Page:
In a case series published in the journal Headache, Jyotika Singh, DO, Henry Ford Health System, Department of Neurology, Detroit, Michigan, US, and another colleague, describe 2 instances of women with a history of migraine whose first symptom of coronavirus disease 2019 (COVID-19) was a severe persistent headache.
The first case involves a 31-year-old female, with a history of episodic migraine, whose migraine attacks typically occur once or twice a month, are unilateral, throbbing, moderate-to-severe in intensity, and associated with photophonophobia and nausea. Her headaches generally last from 2-8 hours with treatment.
However, the patient developed a moderate-to-severe daily headache that was characterised as a continuous, pounding, bilateral frontotemporal headache, moderate-to-severe in intensity, and without photophonophobia or nausea. The headache would briefly improve with ibuprofen 400 mg, but recur the next day. One week later, she developed fever, cough, severe myalgias, dyspnea, and diarrhoea, and tested positive for COVID-19.
She switched to acetaminophen without improvement, and was advised to take naproxen 440 mg twice daily as needed, as well as tizanidine 4 mg every 8 hours as needed. She decided not to take tizanidine and only took two doses of naproxen, but saw no improvement and discontinued use. Her classical COVID-19 symptoms and headache resolved 4 days after diagnosis and she did not undergo repeat testing for COVID-19.
The second case centres on a 32-year-old female with a history of chronic migraine who is currently on topiramate 50 mg nightly for prophylaxis, and sumatriptan 50 mg for abortive therapy. Her migraines typically occur 2-3 times per week and are bifrontal, throbbing in quality, severe in intensity, and associated with photophonophobia and nausea, with attacks usually lasting more than 24 hours if left untreated.
In this case, she developed a severe intractable headache one week prior to the onset of typical COVID-19 symptoms. She said the headache was more intense and persistent than usual, and not responsive to abortive therapy with sumatriptan. She took acetaminophen daily without relief.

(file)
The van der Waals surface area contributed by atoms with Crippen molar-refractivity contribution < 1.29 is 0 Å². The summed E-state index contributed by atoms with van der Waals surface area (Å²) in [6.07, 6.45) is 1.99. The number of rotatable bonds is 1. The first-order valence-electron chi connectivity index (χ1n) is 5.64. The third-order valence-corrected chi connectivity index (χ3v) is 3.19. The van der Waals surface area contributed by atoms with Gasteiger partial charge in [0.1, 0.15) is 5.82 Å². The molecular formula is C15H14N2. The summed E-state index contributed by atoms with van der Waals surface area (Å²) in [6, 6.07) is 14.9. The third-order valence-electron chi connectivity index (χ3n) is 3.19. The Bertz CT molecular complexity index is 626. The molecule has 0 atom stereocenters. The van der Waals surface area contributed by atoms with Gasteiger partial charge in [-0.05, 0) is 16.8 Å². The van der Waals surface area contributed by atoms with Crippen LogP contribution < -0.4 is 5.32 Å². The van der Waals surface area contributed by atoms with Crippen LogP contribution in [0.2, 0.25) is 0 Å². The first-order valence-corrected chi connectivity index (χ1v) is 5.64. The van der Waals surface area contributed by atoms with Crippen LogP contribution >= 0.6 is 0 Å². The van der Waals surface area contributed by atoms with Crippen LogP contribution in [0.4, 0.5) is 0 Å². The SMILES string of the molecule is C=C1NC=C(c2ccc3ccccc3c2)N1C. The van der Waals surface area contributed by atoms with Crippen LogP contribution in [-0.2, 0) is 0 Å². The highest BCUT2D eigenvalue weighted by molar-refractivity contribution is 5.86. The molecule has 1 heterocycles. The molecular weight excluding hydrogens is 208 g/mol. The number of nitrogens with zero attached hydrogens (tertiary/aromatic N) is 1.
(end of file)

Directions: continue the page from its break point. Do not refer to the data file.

One week later, she developed low-grade fever, myalgias, nasal congestion, anosmia, and diarrhoea, and tested positive for COVID-19. After two to three days, these symptoms resolved, but her headache persisted. Her topiramate was increased to 100 mg nightly, her sumatriptan was switched to rizatriptan, and she was started on tizanidine 4 mg every 8 hours as needed for breakthrough pain. Two days after starting this regimen, the patient’s headache resolved. Repeat COVID-19 testing via nasopharyngeal swab was performed and was negative, five weeks after initially testing positive.
According to the authors, these two cases demonstrate headache as the first symptom of COVID-19 infection in patients with a history of migraine. They added that the headache preceding typical COVID-19 symptoms was distinct from the patients’ usual migraine, “alluding to the possibility that headache related to COVID-19 is mechanistically different than migraine. It is possible that headache is a manifestation of COVID-19 CNS invasion or cytokine storm, though further data are needed.”
The authors noted that the first patient’s headache resolved with resolution of other COVID-19 symptoms, while the second patient continued to have headaches for two weeks after resolution of typical COVID-19 symptoms. Moreover, the first patient did not have migrainous features with her continuous headache, but the second did.
“Our experience with the above two cases suggests that migraine patients, particularly young healthy women wherein migraine is most prevalent, may be more disabled by COVID-19 infection compared with age-matched cohorts,” the authors said.
The authors also pointed to anecdotal evidence citing worsening of COVID-19 symptoms in young patients who received treatment with NSAIDs early in the disease, “but there is no clinical or population-data that corroborates this risk,” and they called for more study into the safety of commonly used headache treatments.
Another case series published in the Canadian Journal of Ophthalmology looks at a COVID-19 patient that initially presented with keratoconjunctivitis, the first such reported case in North America.